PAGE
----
A marker of a company that will be successful is one that solves a problem. Zapier does this, making web app integrations easy for everyone, and saving immense amounts of time in the process. It catalyses action for businesses and individuals, which in turn catalyses the conversion of free subscribers into paying customers, leaving the ultimate product of a business reaction, revenue.


Will Hello Fresh keep glowing?

Have you ever been to a UV party? When the UV lights are on, everything is cool and glowing. But the minute the lights are off, the fun ends. A bit like your standard sales business model. You have to put in energy (the light) for every single customer purchase (the glow). Otherwise, that one-off customer is gone, never to be seen again.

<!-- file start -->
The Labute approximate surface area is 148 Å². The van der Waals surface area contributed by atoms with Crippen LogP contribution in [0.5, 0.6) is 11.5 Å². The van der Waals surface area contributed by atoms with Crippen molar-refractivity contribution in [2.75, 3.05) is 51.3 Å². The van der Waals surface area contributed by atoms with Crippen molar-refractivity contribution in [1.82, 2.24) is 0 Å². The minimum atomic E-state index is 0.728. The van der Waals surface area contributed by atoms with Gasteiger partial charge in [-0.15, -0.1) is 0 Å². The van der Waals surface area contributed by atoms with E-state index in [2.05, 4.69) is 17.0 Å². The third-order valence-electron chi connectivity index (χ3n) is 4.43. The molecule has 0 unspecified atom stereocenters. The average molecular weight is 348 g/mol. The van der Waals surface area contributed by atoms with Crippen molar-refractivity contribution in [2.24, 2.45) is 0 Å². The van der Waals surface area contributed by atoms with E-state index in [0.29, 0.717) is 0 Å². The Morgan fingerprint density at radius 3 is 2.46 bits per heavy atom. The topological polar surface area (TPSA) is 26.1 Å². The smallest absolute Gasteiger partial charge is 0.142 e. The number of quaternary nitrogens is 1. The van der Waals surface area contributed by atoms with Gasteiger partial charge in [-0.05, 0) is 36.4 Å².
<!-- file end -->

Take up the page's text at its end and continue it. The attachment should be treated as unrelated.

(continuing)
But do you remember those glow-in-the-dark stars you had as a kid? They kept on glowing long into the night and were so much more bang for your buck.

GLow in the dark stars

So what if you could take your UV-party business model, and turn it into a glow-in-the-dark stars business model? A model, where the sales keep rolling in? Like Hello Fresh and the subscription model perhaps?

Founded in 2011 by Germans Dominik Richter and Thomas Griesel, Hello Fresh has now expanded to seven countries and operates as a registered company in Australia.  They deliver food boxes weekly (over 1.5 million per week in fact), with everything you need to prepare dinner, from recipes to pre-measured ingredients. Basically, it makes dinner easy, convenient and decision free. It’s perfect for busy people.